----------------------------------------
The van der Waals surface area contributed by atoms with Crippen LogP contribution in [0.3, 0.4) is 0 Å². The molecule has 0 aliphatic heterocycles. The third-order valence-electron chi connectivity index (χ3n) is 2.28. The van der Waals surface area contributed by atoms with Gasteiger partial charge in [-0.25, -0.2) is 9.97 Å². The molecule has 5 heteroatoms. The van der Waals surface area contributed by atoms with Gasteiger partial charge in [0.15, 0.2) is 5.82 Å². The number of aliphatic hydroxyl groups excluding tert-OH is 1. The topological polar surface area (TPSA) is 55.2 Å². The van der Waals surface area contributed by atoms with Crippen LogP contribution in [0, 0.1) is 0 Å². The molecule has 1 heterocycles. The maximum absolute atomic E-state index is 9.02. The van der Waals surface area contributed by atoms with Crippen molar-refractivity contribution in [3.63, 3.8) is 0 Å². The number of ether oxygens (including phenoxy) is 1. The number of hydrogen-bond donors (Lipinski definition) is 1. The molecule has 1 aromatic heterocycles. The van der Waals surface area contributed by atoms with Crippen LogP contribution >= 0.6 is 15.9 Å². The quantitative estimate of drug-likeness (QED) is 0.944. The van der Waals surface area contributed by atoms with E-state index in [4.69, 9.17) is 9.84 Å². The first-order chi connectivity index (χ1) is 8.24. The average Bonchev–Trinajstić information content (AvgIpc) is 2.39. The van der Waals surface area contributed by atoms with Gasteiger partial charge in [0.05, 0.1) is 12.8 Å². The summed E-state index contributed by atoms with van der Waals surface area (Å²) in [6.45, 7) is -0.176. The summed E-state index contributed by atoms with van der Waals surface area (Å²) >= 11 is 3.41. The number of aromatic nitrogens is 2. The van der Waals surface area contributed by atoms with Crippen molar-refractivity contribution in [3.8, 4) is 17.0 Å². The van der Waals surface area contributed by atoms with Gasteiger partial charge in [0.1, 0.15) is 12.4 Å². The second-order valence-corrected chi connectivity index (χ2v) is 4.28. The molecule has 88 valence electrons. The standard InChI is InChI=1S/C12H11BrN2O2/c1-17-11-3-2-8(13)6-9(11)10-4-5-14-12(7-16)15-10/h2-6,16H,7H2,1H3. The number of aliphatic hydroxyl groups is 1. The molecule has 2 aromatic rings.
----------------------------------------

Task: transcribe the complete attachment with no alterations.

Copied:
The van der Waals surface area contributed by atoms with Crippen LogP contribution in [0.3, 0.4) is 0 Å². The molecule has 0 aliphatic heterocycles. The third-order valence-electron chi connectivity index (χ3n) is 2.28. The van der Waals surface area contributed by atoms with Gasteiger partial charge in [-0.25, -0.2) is 9.97 Å². The molecule has 5 heteroatoms. The van der Waals surface area contributed by atoms with Gasteiger partial charge in [0.15, 0.2) is 5.82 Å². The number of aliphatic hydroxyl groups excluding tert-OH is 1. The topological polar surface area (TPSA) is 55.2 Å². The van der Waals surface area contributed by atoms with Crippen LogP contribution in [0, 0.1) is 0 Å². The molecule has 1 heterocycles. The maximum absolute atomic E-state index is 9.02. The van der Waals surface area contributed by atoms with Crippen molar-refractivity contribution in [3.63, 3.8) is 0 Å². The number of ether oxygens (including phenoxy) is 1. The number of hydrogen-bond donors (Lipinski definition) is 1. The molecule has 1 aromatic heterocycles. The van der Waals surface area contributed by atoms with Crippen LogP contribution >= 0.6 is 15.9 Å². The quantitative estimate of drug-likeness (QED) is 0.944. The van der Waals surface area contributed by atoms with E-state index in [4.69, 9.17) is 9.84 Å². The first-order chi connectivity index (χ1) is 8.24. The average Bonchev–Trinajstić information content (AvgIpc) is 2.39. The van der Waals surface area contributed by atoms with Gasteiger partial charge in [0.05, 0.1) is 12.8 Å². The summed E-state index contributed by atoms with van der Waals surface area (Å²) in [6.45, 7) is -0.176. The summed E-state index contributed by atoms with van der Waals surface area (Å²) >= 11 is 3.41. The number of aromatic nitrogens is 2. The van der Waals surface area contributed by atoms with Crippen molar-refractivity contribution in [3.8, 4) is 17.0 Å². The van der Waals surface area contributed by atoms with Gasteiger partial charge in [0.1, 0.15) is 12.4 Å². The second-order valence-corrected chi connectivity index (χ2v) is 4.28. The molecule has 88 valence electrons. The standard InChI is InChI=1S/C12H11BrN2O2/c1-17-11-3-2-8(13)6-9(11)10-4-5-14-12(7-16)15-10/h2-6,16H,7H2,1H3. The number of aliphatic hydroxyl groups is 1. The molecule has 2 aromatic rings.